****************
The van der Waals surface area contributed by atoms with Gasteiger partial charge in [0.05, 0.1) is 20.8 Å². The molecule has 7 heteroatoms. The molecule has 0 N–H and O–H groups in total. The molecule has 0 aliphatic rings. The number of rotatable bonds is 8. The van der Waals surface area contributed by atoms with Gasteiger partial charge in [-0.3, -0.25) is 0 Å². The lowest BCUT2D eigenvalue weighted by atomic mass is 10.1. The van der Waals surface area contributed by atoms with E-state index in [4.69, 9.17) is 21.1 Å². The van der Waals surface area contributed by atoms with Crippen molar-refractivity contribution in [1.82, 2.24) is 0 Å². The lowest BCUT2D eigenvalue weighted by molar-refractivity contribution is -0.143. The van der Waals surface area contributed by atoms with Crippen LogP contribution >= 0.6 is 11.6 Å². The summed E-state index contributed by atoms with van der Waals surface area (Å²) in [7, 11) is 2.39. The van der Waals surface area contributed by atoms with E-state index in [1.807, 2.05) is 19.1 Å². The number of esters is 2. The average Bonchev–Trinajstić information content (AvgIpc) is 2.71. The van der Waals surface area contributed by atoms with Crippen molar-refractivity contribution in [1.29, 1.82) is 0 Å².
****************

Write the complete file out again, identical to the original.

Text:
The van der Waals surface area contributed by atoms with Gasteiger partial charge in [0.05, 0.1) is 20.8 Å². The molecule has 7 heteroatoms. The molecule has 0 N–H and O–H groups in total. The molecule has 0 aliphatic rings. The number of rotatable bonds is 8. The van der Waals surface area contributed by atoms with Gasteiger partial charge in [-0.3, -0.25) is 0 Å². The lowest BCUT2D eigenvalue weighted by atomic mass is 10.1. The van der Waals surface area contributed by atoms with E-state index in [4.69, 9.17) is 21.1 Å². The van der Waals surface area contributed by atoms with Crippen molar-refractivity contribution in [1.82, 2.24) is 0 Å². The lowest BCUT2D eigenvalue weighted by molar-refractivity contribution is -0.143. The van der Waals surface area contributed by atoms with Crippen LogP contribution >= 0.6 is 11.6 Å². The summed E-state index contributed by atoms with van der Waals surface area (Å²) in [7, 11) is 2.39. The van der Waals surface area contributed by atoms with E-state index in [1.807, 2.05) is 19.1 Å². The number of esters is 2. The average Bonchev–Trinajstić information content (AvgIpc) is 2.71. The van der Waals surface area contributed by atoms with Crippen molar-refractivity contribution in [1.29, 1.82) is 0 Å².